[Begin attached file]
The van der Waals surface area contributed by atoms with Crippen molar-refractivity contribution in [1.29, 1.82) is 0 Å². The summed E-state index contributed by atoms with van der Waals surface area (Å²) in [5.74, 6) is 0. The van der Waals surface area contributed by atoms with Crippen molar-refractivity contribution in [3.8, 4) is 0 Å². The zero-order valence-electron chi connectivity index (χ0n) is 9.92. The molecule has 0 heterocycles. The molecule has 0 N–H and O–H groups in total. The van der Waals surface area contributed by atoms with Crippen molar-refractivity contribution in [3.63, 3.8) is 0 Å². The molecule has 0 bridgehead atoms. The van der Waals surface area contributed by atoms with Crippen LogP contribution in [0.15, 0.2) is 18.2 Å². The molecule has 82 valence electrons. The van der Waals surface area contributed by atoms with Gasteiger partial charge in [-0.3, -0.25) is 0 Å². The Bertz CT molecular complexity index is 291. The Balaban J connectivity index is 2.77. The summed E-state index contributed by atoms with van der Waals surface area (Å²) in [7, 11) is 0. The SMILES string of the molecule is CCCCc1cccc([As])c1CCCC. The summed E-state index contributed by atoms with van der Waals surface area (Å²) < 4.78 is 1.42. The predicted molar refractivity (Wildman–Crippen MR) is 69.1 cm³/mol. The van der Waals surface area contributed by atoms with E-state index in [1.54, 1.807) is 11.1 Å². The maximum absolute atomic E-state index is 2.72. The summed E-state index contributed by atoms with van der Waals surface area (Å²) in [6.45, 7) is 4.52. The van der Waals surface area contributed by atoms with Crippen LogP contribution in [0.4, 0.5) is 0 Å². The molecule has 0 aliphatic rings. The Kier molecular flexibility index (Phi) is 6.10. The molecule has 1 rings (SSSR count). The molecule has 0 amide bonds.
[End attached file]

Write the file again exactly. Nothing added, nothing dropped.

The van der Waals surface area contributed by atoms with Crippen molar-refractivity contribution in [1.29, 1.82) is 0 Å². The summed E-state index contributed by atoms with van der Waals surface area (Å²) in [5.74, 6) is 0. The van der Waals surface area contributed by atoms with Crippen molar-refractivity contribution in [3.8, 4) is 0 Å². The zero-order valence-electron chi connectivity index (χ0n) is 9.92. The molecule has 0 heterocycles. The molecule has 0 N–H and O–H groups in total. The van der Waals surface area contributed by atoms with Crippen molar-refractivity contribution in [3.63, 3.8) is 0 Å². The molecule has 0 bridgehead atoms. The van der Waals surface area contributed by atoms with Crippen LogP contribution in [0.15, 0.2) is 18.2 Å². The molecule has 82 valence electrons. The van der Waals surface area contributed by atoms with Gasteiger partial charge in [-0.3, -0.25) is 0 Å². The Bertz CT molecular complexity index is 291. The Balaban J connectivity index is 2.77. The summed E-state index contributed by atoms with van der Waals surface area (Å²) in [7, 11) is 0. The SMILES string of the molecule is CCCCc1cccc([As])c1CCCC. The summed E-state index contributed by atoms with van der Waals surface area (Å²) < 4.78 is 1.42. The predicted molar refractivity (Wildman–Crippen MR) is 69.1 cm³/mol. The van der Waals surface area contributed by atoms with E-state index in [1.54, 1.807) is 11.1 Å². The maximum absolute atomic E-state index is 2.72. The summed E-state index contributed by atoms with van der Waals surface area (Å²) in [6.45, 7) is 4.52. The van der Waals surface area contributed by atoms with Crippen LogP contribution in [0.4, 0.5) is 0 Å². The molecule has 0 aliphatic rings. The Kier molecular flexibility index (Phi) is 6.10. The molecule has 1 rings (SSSR count). The molecule has 0 amide bonds.